I'm Already Tired of Other People in Fallout 76

I'm Already Tired of Other People in Fallout 76

Fallout 76 is taking me somewhere, I just don't know if it's home.

Many folks watched 2015's excellent Mad Max: Fury Road in theaters, but not as many have seen the preceding films. Outside of the first film, which is more of an origin story, every Mad Max film has the same core: Max is minding his own business, surviving in the post-apocalyptic wastelands of Australia, and then someone gets in his way, bringing him into a larger plot where he has to help those who can't help themselves. Mad Max 2, Beyond Thunderdome, and Fury Road all have mostly the same premise.

My partner sings the trailer song to me.

That's how I feel playing Fallout 76. This weekend marked the last beta period for Bethesda's shot at a service game. Fallout 76 takes the gameplay of Bethesda's Fallout games, removes nearly all of the non-player characters with quests and interesting dialog, and replaces them with other players. It's a prequel to the rest of the series, with you and others stepping into the role of dwellers of Vault 76. This vault is tasked with rebuilding society, a task they fail at pretty handily given subsequent games.

Fallout 76 is primarily a multiplayer game, but you can play it as a single player one. I didn't run into anything in the parts of West Virginia I explored that can't be handled by one person. I dutifully followed the path of the Overseer, the woman in charge of my vault who I only know through the holotapes of helpful information she's left in her wake. Along the way, you'll listen to recordings from others who are long dead, or find their innermost thoughts and scrawled ramblings on pieces of paper lying around. These are the only connections anything that feels like a traditional Fallout story, or even some of the best sidequests, in Fallout 76.

This makes Fallout 76 a very lonely game. It's still Fallout: you'll wander the wasteland, grabbing everything that's not nailed down. You find derelict homes and office buildings, killing the stumbling mutant inhabitants and plundering them of so many knick-knacks: pens, clipboards, cups, skis, barbells, trays, etc. Then you'll shuffle back to the nearest crafting table—like Fallout 4, Fallout 76 has stations for Armor, Weapons, Cooking, and more—and dismantle everything into basic materials. Then you'll use those materials to upgrade and repair any weapons or armor you've found. Rinse and repeat.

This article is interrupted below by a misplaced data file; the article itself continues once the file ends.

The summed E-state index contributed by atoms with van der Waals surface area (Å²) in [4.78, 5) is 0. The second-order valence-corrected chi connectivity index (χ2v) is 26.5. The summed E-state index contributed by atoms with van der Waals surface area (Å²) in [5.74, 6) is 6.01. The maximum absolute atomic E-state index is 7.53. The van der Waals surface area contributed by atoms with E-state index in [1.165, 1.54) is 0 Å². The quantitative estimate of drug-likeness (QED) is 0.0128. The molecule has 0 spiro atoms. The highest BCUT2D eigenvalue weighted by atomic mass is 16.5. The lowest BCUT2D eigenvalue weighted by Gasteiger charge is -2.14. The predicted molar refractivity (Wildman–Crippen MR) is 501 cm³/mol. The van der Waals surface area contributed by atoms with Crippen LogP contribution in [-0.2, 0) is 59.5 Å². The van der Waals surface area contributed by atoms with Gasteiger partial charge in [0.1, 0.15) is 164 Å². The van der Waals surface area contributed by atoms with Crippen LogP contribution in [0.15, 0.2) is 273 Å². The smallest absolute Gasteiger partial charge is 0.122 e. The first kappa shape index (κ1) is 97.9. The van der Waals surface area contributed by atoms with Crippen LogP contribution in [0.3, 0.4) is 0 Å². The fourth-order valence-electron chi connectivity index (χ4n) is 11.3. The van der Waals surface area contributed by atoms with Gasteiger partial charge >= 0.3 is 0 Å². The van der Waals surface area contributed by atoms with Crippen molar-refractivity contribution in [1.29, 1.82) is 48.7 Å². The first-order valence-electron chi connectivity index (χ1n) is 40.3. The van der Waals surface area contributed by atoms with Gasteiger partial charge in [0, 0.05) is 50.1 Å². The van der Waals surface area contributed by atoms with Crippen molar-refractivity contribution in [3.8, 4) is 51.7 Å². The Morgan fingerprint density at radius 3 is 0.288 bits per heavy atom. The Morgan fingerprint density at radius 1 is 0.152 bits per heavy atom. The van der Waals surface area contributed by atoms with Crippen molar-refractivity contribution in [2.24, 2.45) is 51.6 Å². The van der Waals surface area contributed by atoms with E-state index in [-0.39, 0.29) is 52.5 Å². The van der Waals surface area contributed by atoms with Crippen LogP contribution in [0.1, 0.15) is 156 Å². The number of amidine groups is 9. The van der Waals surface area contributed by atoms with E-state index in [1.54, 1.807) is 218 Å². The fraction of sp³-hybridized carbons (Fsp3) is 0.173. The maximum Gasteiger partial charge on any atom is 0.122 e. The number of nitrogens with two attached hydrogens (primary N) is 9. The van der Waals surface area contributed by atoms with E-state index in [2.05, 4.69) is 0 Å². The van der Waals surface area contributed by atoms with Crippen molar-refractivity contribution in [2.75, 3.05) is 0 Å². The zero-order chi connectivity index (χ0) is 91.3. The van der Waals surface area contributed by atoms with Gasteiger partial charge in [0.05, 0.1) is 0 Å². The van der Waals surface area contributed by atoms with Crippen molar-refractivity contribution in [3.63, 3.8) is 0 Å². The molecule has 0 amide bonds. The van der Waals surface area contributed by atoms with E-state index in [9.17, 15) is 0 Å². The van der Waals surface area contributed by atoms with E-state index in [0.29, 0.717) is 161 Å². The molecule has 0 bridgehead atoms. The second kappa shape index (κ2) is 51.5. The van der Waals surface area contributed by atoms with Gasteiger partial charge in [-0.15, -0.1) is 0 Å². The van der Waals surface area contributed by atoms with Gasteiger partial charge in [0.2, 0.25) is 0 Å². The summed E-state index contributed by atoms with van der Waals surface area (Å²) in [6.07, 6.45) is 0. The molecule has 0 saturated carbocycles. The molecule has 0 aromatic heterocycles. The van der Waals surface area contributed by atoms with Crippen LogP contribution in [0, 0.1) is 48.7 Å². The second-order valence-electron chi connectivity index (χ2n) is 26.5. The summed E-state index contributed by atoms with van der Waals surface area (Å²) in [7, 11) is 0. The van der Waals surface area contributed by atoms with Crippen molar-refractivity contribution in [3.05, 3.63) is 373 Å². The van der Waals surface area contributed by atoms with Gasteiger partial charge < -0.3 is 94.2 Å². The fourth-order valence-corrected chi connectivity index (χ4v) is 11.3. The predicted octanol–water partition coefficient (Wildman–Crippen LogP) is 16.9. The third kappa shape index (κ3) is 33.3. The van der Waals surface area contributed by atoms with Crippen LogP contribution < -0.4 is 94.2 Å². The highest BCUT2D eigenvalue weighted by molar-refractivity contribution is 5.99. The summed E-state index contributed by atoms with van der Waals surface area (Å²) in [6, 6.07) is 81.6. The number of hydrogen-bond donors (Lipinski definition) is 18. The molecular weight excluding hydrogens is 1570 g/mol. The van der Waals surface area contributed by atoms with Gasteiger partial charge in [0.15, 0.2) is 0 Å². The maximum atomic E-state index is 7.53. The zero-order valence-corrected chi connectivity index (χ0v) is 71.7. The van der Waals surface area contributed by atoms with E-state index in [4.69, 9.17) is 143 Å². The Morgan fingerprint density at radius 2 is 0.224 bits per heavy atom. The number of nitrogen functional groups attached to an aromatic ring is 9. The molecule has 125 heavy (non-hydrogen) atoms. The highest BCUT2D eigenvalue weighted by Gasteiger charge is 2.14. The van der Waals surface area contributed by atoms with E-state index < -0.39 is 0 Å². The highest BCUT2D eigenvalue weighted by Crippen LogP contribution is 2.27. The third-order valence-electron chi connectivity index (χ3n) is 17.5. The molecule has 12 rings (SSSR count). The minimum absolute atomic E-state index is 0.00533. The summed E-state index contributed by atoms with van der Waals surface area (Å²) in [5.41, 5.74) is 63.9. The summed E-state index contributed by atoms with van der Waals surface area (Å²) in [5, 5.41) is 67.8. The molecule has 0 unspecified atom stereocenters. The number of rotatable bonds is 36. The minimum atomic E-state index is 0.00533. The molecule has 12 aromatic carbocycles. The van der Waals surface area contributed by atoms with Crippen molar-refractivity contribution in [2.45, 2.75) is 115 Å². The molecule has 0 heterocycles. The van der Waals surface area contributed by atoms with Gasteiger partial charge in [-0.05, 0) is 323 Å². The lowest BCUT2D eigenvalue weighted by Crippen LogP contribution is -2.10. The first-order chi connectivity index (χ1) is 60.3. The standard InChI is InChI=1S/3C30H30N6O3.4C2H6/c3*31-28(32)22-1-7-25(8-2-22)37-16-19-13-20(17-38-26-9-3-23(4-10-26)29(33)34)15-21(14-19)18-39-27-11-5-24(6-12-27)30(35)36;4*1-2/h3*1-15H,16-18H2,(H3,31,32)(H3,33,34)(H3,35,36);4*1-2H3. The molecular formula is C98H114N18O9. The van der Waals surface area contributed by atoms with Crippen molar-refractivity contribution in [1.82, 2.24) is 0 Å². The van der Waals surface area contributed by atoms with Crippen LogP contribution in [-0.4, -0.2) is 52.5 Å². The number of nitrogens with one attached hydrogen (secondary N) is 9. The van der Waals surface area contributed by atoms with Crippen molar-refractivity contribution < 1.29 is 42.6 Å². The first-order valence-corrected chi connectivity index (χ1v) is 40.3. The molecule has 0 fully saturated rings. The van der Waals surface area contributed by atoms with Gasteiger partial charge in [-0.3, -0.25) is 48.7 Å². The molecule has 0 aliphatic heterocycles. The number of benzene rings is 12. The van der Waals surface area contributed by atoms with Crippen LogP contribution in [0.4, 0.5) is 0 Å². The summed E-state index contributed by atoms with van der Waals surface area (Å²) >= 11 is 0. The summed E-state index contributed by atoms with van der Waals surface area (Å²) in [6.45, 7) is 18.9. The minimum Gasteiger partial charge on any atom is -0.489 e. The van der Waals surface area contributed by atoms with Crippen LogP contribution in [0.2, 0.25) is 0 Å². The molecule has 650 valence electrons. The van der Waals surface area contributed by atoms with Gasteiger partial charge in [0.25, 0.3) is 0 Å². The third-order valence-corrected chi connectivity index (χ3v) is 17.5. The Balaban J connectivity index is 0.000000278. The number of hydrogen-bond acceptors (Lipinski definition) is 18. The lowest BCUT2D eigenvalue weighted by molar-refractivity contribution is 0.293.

You've done this before in the modern Fallout games. You've done it before in other survival games. Fallout 76 isn't particularly punitive about the survival aspects, many of which come from the Survival Mode introduced to Fallout 4 back in 2016. You have to eat and drink to keep hunger and thirst at bay. Environmental hazards and food present the constant spectre of radiation. You can even get diseases, depending on where you decide to sleep; I caught a weird itch from resting on a sleeping bag behind a diner.

At its best, Fallout 76 gives you freedom to explore the environment. Crafting stations are plentiful early on and 76 introduces the C.A.M.P, a mobile, craftable base that can be moved around the map. That means the ability to create good food and water is usually nearby, and all of your spoils can be broken down into easily-transportable scrap. This leaves you free to wander; if you see an empty factory or office building, you can spend your time dungeon diving and seeing what cool things humanity left behind. Unlike some of the previous Fallout games, I found it rare that I had to cut short my exploration because I was overencumbered.

It's a lonely ghost town for a Fallout game, and compared to other survival titles, it merely checks the boxes needed. Fallout 76 is helped by its setting: the wilds of West Virginia are fairly unique and Bethesda has gotten good as portraying fallen civilizations. As I worked my way up the ranks, I found and crafted better weapons and armor. My blue-jumpsuited hero began to resemble the desert raiders of Fallouts-past. I put on clothing found lying in lost storefronts and homes; at various points I was dressed as a paramedic, a priest, and a high school jock with a letterman jacket. I even saw someone else sporting an excellent summer dress.